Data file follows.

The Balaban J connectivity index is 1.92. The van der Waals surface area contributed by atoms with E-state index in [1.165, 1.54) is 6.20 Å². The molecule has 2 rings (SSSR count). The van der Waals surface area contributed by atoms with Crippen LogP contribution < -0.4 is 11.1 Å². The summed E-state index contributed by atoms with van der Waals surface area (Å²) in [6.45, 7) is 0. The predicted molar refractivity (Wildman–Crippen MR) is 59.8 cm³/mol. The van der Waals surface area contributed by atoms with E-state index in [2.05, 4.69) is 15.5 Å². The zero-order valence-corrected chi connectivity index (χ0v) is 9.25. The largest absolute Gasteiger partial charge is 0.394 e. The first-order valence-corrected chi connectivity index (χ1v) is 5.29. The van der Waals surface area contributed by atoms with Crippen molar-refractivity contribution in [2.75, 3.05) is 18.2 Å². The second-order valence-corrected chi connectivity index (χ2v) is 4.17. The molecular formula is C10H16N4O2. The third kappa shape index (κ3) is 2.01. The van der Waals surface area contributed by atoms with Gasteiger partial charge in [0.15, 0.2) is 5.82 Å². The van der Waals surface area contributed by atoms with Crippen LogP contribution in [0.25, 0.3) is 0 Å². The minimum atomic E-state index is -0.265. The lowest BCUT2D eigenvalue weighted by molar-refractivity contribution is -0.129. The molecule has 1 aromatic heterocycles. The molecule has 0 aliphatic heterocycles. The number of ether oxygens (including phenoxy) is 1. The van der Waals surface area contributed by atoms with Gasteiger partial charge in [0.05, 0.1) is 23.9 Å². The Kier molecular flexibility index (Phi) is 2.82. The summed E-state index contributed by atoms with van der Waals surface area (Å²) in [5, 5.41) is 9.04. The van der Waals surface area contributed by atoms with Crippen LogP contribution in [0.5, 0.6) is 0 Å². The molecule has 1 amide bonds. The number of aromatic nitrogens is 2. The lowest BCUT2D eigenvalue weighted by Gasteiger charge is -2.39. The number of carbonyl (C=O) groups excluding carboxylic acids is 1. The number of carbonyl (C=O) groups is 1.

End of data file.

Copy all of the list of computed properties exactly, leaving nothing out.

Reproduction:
The Balaban J connectivity index is 1.92. The van der Waals surface area contributed by atoms with E-state index in [1.165, 1.54) is 6.20 Å². The molecule has 2 rings (SSSR count). The van der Waals surface area contributed by atoms with Crippen LogP contribution < -0.4 is 11.1 Å². The summed E-state index contributed by atoms with van der Waals surface area (Å²) in [6.45, 7) is 0. The predicted molar refractivity (Wildman–Crippen MR) is 59.8 cm³/mol. The van der Waals surface area contributed by atoms with E-state index in [2.05, 4.69) is 15.5 Å². The zero-order valence-corrected chi connectivity index (χ0v) is 9.25. The largest absolute Gasteiger partial charge is 0.394 e. The first-order valence-corrected chi connectivity index (χ1v) is 5.29. The van der Waals surface area contributed by atoms with Crippen molar-refractivity contribution in [2.75, 3.05) is 18.2 Å². The second-order valence-corrected chi connectivity index (χ2v) is 4.17. The molecular formula is C10H16N4O2. The third kappa shape index (κ3) is 2.01. The van der Waals surface area contributed by atoms with Gasteiger partial charge in [0.15, 0.2) is 5.82 Å². The van der Waals surface area contributed by atoms with Crippen LogP contribution in [0.25, 0.3) is 0 Å². The minimum atomic E-state index is -0.265. The lowest BCUT2D eigenvalue weighted by molar-refractivity contribution is -0.129. The molecule has 1 aromatic heterocycles. The molecule has 0 aliphatic heterocycles. The number of ether oxygens (including phenoxy) is 1. The van der Waals surface area contributed by atoms with Gasteiger partial charge in [0.05, 0.1) is 23.9 Å². The Kier molecular flexibility index (Phi) is 2.82. The summed E-state index contributed by atoms with van der Waals surface area (Å²) in [5, 5.41) is 9.04. The van der Waals surface area contributed by atoms with Crippen LogP contribution in [0.5, 0.6) is 0 Å². The molecule has 1 amide bonds. The number of aromatic nitrogens is 2. The lowest BCUT2D eigenvalue weighted by Gasteiger charge is -2.39. The number of carbonyl (C=O) groups excluding carboxylic acids is 1. The number of carbonyl (C=O) groups is 1.